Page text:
Meet The Artist: The Incomparable Dan Tanenbaum a.k.a. @watchpartsmotorcycles
Meet The Artist

Meet The Artist: The Incomparable Dan Tanenbaum a.k.a. @watchpartsmotorcycles

Operating under the alias “Watch Parts Motorcycles,” the Toronto-based creator reimagines pop culture icons.

By Rhonda Riche

If you follow watch-related content on Instagram, you are probably already aware of Dan Tanenbaum’s (@watchpartsmotorcycles) amazing sculptures. That is because, for over a decade, Tanenbaum has been encrusting everything from vinyl toys to Air Jordan shoes in vintage watch parts. His work is instantly recognizable and highly sought after – rapper Chief Keef and DJ Steve Aoki are among many satisfied collectors of his pieces.

But what you may not know is: Tanenbaum’s origin story is just as beautiful. We met up with the artist in Toronto to talk about his inspiration, craft, and process.

Gears Are Turning

Growing up in Toronto, many factors pointed Tanenbaum toward a career in the arts. Not only are his parents, Carole and Howard Tanenbaum, distinguished collectors of 19th-century photography, African art, and vintage costume jewelry, but his grandfather, Max Granick, was also a well-respected collector. Sometimes you can even catch a glimpse of his amazing sculptures on Dan Tanenbaum’s Instagram feed.

Full Disclosure: When I started out in journalism, I was frequently sent to borrow jewels from his mother’s collection for photoshoots. In fact, during our interview, Dan told me, “Collecting timepieces comes from my mom. She has a black belt in collecting, and it’s a Gucci.”

Having developed a keen aesthetic eye while visiting antique markets with his family, Tanenbaum first became an art director and then a tech entrepreneur. However, he always remained a collector with an affinity for watches.

When we met with Tanenbaum at a coffee shop in his Forest Hill neighborhood, he brought his favorite timepieces – a Rolex Submariner Reference 6538 (Ihis personal favorite) and an Urwerk reference 103.09. While both are outstanding examples of horology, they have even better stories. The Rolex, in particular, had long been a grail for Tanenbaum. When he and his wife were expecting a son, he wanted to mark the occasion with “the most iconic watch.” The goal was to be able to pass it on to his son when he turned 21.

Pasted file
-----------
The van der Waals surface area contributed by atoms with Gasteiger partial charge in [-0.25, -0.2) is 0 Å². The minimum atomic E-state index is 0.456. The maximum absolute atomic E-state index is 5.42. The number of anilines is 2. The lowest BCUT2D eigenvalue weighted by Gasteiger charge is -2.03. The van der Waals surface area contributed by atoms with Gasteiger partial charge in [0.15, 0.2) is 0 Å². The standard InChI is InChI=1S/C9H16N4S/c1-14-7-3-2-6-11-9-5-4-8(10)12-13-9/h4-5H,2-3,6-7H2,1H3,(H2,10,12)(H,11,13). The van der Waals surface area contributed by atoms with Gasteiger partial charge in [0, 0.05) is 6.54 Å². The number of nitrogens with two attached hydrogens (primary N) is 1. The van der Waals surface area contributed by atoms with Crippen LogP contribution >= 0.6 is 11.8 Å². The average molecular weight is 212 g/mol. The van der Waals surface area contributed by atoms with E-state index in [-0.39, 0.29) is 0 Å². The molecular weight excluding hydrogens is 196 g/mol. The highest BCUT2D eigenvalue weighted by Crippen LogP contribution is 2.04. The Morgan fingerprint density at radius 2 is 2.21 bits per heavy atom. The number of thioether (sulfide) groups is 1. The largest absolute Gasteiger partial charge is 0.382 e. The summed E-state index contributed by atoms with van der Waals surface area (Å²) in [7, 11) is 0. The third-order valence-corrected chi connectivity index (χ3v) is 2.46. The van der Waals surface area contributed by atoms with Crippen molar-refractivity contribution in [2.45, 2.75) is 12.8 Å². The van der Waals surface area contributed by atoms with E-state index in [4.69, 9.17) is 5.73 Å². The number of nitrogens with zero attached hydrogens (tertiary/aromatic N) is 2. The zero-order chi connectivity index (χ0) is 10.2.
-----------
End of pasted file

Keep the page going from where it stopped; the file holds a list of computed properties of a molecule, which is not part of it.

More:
Tanenbaum was able to track down an example of the infamous James Bond “Dr. No” watch located in nearby London, Ontario. The only issue: it was not for sale; the owner was holding it as an investment. Eventually, Tanenbaum was able to persuade the owner to part with the timepiece. “He had no emotional attachment to it,” Tanenbaum told me. “But he wrote the most beautiful note for my son. That’s part of the provenance now.”

Jeweled Movement

So, when did the collector become collectible himself?

As a vintage watch collector, Tanenbaum had built up a network of enthusiasts and dealers. And one day, while visiting one of his connections, he noticed a bucket of discarded vintage watch parts. “I asked if I could have them,” recalled Tanenbaum. “But I didn’t know what I was going to do with them.”

“This opened up my artwork to a whole new world of collectors,” Tanenbaum said, adding that “people who collect things collect more than one thing.” Not only did he find fans in watch enthusiasts, but also motorcycle aficionados and sneakerheads. He likes to work with objects with a recognizable silhouette such as Stormtroopers and his “Time Bomb” series – hand grenades made from counterfeit watch parts.

Tanenbaum doesn’t offer an artist statement (“I think there’s a comment, but I don’t know what it is.”), instead, leaving it up to the buyer to attach meaning to each object (“Everybody has their own story.”). For me, the act of overlaying beautifully crafted but discarded watch parts over mass-produced but highly coveted objects feels like a comment on the nature of collecting in the first place.

Putting Things Together

That brings us back to the community of collecting and creating. When Tanenbaum began posting his sculptures on Facebook, followers would often weigh in with notes. “They’d comment that the V8 engine was on the wrong side,” he remembered. “I love the interaction with people.” Then, when he started his Instagram account, he was also able to tap into the interests of his followers.

Tanenbaum’s training as an art director is apparent in his Instagram stories. He also credits his wife’s skills as a photographer for making his pieces come to life online. But photos can’t fully capture these intriguing works.

Tanenbaum has brought along a Time Bomb and an encrusted basketball shoe for our viewing pleasure. The amount of detail is insane with each tiny widget meticulously set. There doesn’t seem to be a single space where the cogs and plates are not completely enmeshed. At the same time, these pieces are not smothered clumsily in watch parts. Rather each bit enhances the object.

Due to the nature of his process, every piece is one-of-a-kind. But his favorites are customized specially for each collector.

At the same time, Tanenbaum’s works are also very personal. His imagination and ingenuity are as much a part of these sculptures as the watch components because the intricate work of encrusting each piece is extremely time-consuming. So, as he still has a full-time day job, Tanenbaum works alone after his kids have gone to bed, sitting at a small antique workbench in his furnace room. But he finds the work meditative: “Some people play golf. Some people do yoga. These projects are my golf and my yoga.”

To purchase or check out more of Dan Tanenbaum’s work, visit his Instagram page @watchpartsmotorcycles for more information.

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